Not So Big® Showhouse architect Sarah Suanaka, and StreetScape’s John McLinden sat down with Residential rchitect Magazine this week. Read the Original Article
q + a: sarah susanka, faia, and john mclinden on the not so big showhouse in libertyville, ill.
by: meghan drueding
On Nov. 19, Sarah Susanka’s 2,450-square-foot Not So Big (NSB) Showhouse in Libertyville, Ill., will open to the public for six months. The house is part of SchoolStreet Homes, a community of 26 single-family homes and 15 lofts. residential architect’s Meghan Drueding spoke with Susanka and SchoolStreet’s developer, John McLinden.
ra: What sets SchoolStreet apart from other developments?
jm: Three key things: One, we purchased the property out of foreclosure, so we have a price advantage. Two, we’re adjacent to fabulous, vibrant downtown Libertyville, a town of 22,000 people. Three, the product. We have an architect-guided process. We have architects on staff as well as working with different firms.
ss: The quality of the architects is excellent. They’re not just giving lip service to design. A house can have less square footage, but it’s got to be better quality. John has 21 of 26 homes sold and has increased prices by 15 percent to 18 percent. Quality is what people are looking for, and a sense of community.
ra: Sarah, how did you come to build the NSB Showhouse there?
ss: I was looking for a developer who really got that quality and character are important. I told John my desire to do a show house that was available for the general public to go through. I did a show house at the International Builders’ Show, but nobody but the trade knew about the house. I wanted someplace where I could have a showcase that would be open at least six months, so that people could kick the tires.
ra: What are some of the key design features of the NSB Showhouse?
ss: The size [2,450 square feet] was very intentional. When downsizing comes up, the press goes to the far end of the spectrum and talks about tiny houses. A minute segment of the population is ever going to live in tiny houses. A big segment of the population is looking at 3,000- to 5,000-square-foot houses. They don’t want to go much smaller.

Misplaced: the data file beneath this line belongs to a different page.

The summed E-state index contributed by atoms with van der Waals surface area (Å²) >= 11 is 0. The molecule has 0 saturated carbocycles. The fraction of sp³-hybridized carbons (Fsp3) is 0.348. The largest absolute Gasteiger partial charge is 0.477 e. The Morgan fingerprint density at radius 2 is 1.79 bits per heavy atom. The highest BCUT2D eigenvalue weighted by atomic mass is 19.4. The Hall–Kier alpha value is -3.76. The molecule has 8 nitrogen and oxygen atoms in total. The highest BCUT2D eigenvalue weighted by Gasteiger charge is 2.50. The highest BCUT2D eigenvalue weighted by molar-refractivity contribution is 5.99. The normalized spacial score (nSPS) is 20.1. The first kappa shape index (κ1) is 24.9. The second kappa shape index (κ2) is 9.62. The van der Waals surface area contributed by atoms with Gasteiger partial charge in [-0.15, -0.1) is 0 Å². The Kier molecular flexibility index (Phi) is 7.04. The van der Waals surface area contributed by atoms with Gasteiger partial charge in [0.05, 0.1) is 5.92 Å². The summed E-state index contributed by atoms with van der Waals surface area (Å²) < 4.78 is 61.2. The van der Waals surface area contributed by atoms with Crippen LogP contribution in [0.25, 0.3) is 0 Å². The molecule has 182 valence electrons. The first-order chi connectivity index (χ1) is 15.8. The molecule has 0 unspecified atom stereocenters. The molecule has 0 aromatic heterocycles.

I’m trying to show that if you eliminate the spaces you rarely use, you can actually have a house that lives large. I like to show a really, really comfortable 2,300- to 2,500-square-foot home. You make that home by eliminating formal living spaces, by having an “away room” where you can go to be quiet and get away. You have the home be accessible. You have it be close to downtown so you can age in place.
One of the main floor plan ideas for the NSB Showhouse is that there is no formal dining room. You can take the dining table and move it into the library alcove and extend as needed. Also, there’s a lot of ceiling height variety, rather than walls, to indicate different spaces. And the stair tower becomes a light shaft from the third floor.
ra: Why Libertyville?
jm: Libertyville is a pedestrian kind of town. Out of the New Urbanist playbook, the homes at SchoolStreet are positioned close to the street to encourage pedestrians. It really does that. There’s kind of a romance to a front porch … front porch parties have already started to break out.
ss: In Libertyville, almost 30 years ago, people in the community started to focus on how to keep their Main Street vital. Its downtown doesn’t feel like a suburb. It feels like its own entity. It’s a cool place to come to.
ra: Is the NSB Showhouse for sale?
ss: In early 2012 the house will be released for sale and we will release the sale price then. But it will be open on weekends to the public for six months. We will have events where people can learn about SchoolStreet and the NSB house concept.
excerpt taken from Residential Architect, November 17, 2011: